And it is also a simple fact of life which cannot be avoided. I may well have been able to block over three thousand tracking attempts during my few hours of surfing, but did they catch all of them? More to the point, aside from Facebook, who is tracking me? The Big Bad Wolf is not an advertising company checking on who has been looking at their banners or pop-ups. The Big Bad Wolf is those tracking companies who gather information, press it all together and then sell it to others. The anonymous, faceless people we have nothing to do with. Are they just marketing companies, or is the government, any government, hiding behind them? Has the CIA found me, or you and decided to track our movements because a web site visited published a photo of someone, or MI6 because there is a comment posted about Kate Middleton’s figure?

Enough of the scaremongering. To be honest and there is not a great deal about this gathering of information that’s all that bad. Information has always been gathered, evaluated, passed on and it always will be. Every single time someone goes shopping in the Real World their purchases are recorded: the credit or debit card company; the store; the wholesaler; the manufacturer. No names in most instances, but the information has been gathered. A tin of peas has been purchased, restock the shelves and order a new tin.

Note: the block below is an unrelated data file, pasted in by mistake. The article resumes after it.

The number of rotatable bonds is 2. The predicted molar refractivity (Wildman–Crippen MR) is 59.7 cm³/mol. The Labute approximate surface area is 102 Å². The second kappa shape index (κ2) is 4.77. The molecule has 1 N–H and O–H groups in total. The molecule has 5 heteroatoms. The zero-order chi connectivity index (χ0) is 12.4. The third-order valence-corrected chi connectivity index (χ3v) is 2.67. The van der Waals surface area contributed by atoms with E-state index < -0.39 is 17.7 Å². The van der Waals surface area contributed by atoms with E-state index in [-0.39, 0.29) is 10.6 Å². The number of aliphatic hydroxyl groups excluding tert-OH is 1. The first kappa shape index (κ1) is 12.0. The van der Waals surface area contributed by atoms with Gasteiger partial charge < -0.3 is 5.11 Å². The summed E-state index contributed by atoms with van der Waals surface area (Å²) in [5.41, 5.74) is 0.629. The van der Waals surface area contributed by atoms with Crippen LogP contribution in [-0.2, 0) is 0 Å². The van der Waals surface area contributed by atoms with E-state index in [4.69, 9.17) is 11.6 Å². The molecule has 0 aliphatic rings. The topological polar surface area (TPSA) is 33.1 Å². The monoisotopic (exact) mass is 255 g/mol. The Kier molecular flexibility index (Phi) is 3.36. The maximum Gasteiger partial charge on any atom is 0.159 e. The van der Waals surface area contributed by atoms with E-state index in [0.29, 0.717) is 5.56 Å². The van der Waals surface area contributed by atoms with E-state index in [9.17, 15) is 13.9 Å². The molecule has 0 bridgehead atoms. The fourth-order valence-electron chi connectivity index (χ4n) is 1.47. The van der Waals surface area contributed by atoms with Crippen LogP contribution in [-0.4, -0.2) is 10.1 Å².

Are there any benefits to this mass gathering of information?

If a product isn’t popular it gets removed from sale. If a whole range of products suddenly go viral, more are produced. If a web site suddenly falls in the ratings, it gets improved or it vanishes. If an advert gets no clicks at all, it needs to be re-evaluated and a new marketing strategy pounded out.

The people who are surfing through the Internet are changing its features with each click of their mouse. Their surfing activity is the basis for what follows. A visitor to any web site doesn’t have to press Like to show appreciation, it is enough that the records show they stayed on a site for five minutes, read through an article, even if they didn’t comment or purchase. The visit alone is showing the manufacturers, the advertisers, the service industry where interest lie with the result that they are going to have to tailor what they have on offer to meet our (silent) demands. We, the Internet users, are shaping the future, just by being here. And that can only be a good thing.

Even so, nearly eight hundred blocks on Facebook alone in so few hours?

I have written so far about the marketing strategies of various Internet web sites, of advertising and the collection of data from individual visits to web sites while surfing through the Internet. Now I wish to take it one step further following an announcement by the German telecommunications company O2, a daughter firm of the Spanish telecommunications company Telefónica.